Menopause occurs when the woman's ovary stops secreting the two female hormones estrogen and progesterone. You are considered to have reached menopause if you have not had a period for one year. The levels of estrogen and progesterone gradually decline from the years before menopause (perimenopausal period) and then the ovaries will stop secreting it all together. The changes in hormonal levels cause the menopausal symptoms such as hot flushes, headaches, night sweats and mood swings. Read to know more on symptoms of menopause.
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[Read: Prognosis of Menopause]
Hot flushes and sweating
‘Hot flushes’ and sweating attacks are the commonest symptoms of menopause. They may happen at any time of the day, even several times in an hour. Each episode of hot flush lasts about three to six minutes. The exact reason why flushes and sweating attacks occur is not known. But probably it is caused due to loss of control or erratic automatic control of the nervous system. This causes the blood vessels in the skin to dilate (open) and sweat glands to become active at any time. Normally this occurs when you are too hot and need to lose heat.
Sleep problems during menopause include problems falling asleep, restlessness or night-time sweats. The sweating can be so heavy in some women that they may have to get up to change the sheets several times a night.
Some common psychological or emotional symptoms during menopause include depression, mood swings, tiredness, disturbed sleep, headaches, forgetfulness or irritability. The psychological symptoms can be distressing for both you and other members of the family.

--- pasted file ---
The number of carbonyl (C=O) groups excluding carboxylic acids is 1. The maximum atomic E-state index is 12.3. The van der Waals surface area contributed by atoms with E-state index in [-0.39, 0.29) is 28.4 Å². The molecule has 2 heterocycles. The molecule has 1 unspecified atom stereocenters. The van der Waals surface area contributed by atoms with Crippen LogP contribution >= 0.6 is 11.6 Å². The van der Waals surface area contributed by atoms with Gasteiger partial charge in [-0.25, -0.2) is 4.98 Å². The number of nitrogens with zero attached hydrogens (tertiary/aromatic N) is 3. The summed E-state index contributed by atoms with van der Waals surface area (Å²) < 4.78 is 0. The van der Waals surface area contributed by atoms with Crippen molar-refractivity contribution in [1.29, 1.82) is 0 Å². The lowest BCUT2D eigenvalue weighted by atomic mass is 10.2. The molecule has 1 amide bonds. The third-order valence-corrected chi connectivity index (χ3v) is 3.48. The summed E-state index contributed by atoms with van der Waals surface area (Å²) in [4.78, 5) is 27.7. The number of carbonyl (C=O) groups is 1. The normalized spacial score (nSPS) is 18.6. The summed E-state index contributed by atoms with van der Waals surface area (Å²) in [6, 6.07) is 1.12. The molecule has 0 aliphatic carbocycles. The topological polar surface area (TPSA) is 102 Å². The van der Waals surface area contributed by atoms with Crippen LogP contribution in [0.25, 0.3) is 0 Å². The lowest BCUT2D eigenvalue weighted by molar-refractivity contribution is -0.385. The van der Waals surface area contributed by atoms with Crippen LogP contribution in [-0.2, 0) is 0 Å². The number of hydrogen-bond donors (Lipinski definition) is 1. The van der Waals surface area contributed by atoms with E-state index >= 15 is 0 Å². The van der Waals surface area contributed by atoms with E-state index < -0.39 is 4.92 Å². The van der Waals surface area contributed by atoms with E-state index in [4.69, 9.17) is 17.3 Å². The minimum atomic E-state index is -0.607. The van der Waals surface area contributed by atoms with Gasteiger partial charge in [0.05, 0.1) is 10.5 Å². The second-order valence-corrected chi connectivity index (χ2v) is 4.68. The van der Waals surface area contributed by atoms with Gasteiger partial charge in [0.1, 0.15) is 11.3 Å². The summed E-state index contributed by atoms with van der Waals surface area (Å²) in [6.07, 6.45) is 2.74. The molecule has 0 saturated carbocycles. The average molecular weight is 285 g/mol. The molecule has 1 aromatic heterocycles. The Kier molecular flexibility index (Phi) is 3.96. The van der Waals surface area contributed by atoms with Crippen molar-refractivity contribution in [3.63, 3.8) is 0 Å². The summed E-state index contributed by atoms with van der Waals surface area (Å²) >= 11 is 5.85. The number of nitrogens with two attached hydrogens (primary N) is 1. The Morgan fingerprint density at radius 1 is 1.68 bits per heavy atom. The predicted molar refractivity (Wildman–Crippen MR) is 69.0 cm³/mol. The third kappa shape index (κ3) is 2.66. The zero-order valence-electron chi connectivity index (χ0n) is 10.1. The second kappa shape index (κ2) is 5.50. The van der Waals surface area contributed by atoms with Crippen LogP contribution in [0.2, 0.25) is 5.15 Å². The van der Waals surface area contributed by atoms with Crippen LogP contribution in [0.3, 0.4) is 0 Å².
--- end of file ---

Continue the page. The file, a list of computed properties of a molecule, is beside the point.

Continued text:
[Read: Premature Menopause Symptoms]
Physical changes: Common physical changes seen in menopause include:
- Skin becomes thinner
- Vaginal dryness due to lack of oestrogen. Lack of estrogen causes loss of lubrication in the vagina and this may cause a stinging feeling in the vagina during sex.
- Many women may lose interest in sex whereas others may feel their orgasms become less intense.
- Lack of oestrogen affects the bladder as well and many women feel they need to urinate more often.
- The risk of heart disease, stroke increases after the menopause. Increase in cholesterol and fat levels in the blood, causes an increase in risk of these problems.
In women the hormone oestrogen stimulates the bone-building cells. Decrease in the level of oestrogen, causes loss of bone mass and strength in the years following the menopause. Gradually the bones become weak and the risk of collapse or fracture increases considerably.
Intensity of symptoms of menopause varies considerably form one women to another. Some may not notice 'the change', except that their periods become irregular and eventually stop whereas other may experience symptoms which affect them considerably. You cannot prevent menopause but can possibly ease the transition by hormonal replacement therapy and lifestyle changes. Your doctor can advise you regarding treatment and other measures for management of symptoms.
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